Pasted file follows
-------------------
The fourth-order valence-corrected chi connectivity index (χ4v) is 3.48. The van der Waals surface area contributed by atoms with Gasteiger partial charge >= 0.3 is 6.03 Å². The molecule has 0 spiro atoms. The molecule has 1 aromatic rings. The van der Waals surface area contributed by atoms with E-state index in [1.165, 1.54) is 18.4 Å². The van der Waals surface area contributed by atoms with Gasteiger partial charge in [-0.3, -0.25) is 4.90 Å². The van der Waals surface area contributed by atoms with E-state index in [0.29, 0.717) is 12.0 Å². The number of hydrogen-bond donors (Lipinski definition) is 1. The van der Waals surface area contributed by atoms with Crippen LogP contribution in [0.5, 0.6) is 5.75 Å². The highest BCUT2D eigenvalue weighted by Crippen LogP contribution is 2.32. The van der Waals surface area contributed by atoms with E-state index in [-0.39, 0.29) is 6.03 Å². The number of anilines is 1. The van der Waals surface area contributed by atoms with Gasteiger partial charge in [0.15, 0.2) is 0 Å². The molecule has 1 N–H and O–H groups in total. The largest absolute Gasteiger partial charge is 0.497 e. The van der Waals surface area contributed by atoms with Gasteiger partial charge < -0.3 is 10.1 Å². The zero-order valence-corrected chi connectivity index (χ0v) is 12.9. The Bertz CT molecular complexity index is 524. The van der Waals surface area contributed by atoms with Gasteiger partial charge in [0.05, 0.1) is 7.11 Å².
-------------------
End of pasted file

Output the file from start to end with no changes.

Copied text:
The fourth-order valence-corrected chi connectivity index (χ4v) is 3.48. The van der Waals surface area contributed by atoms with Gasteiger partial charge >= 0.3 is 6.03 Å². The molecule has 0 spiro atoms. The molecule has 1 aromatic rings. The van der Waals surface area contributed by atoms with E-state index in [1.165, 1.54) is 18.4 Å². The van der Waals surface area contributed by atoms with Gasteiger partial charge in [-0.3, -0.25) is 4.90 Å². The van der Waals surface area contributed by atoms with E-state index in [0.29, 0.717) is 12.0 Å². The number of hydrogen-bond donors (Lipinski definition) is 1. The van der Waals surface area contributed by atoms with Crippen LogP contribution in [0.5, 0.6) is 5.75 Å². The highest BCUT2D eigenvalue weighted by Crippen LogP contribution is 2.32. The van der Waals surface area contributed by atoms with E-state index in [-0.39, 0.29) is 6.03 Å². The number of anilines is 1. The van der Waals surface area contributed by atoms with Gasteiger partial charge in [0.15, 0.2) is 0 Å². The molecule has 1 N–H and O–H groups in total. The largest absolute Gasteiger partial charge is 0.497 e. The van der Waals surface area contributed by atoms with Gasteiger partial charge < -0.3 is 10.1 Å². The zero-order valence-corrected chi connectivity index (χ0v) is 12.9. The Bertz CT molecular complexity index is 524. The van der Waals surface area contributed by atoms with Gasteiger partial charge in [0.05, 0.1) is 7.11 Å².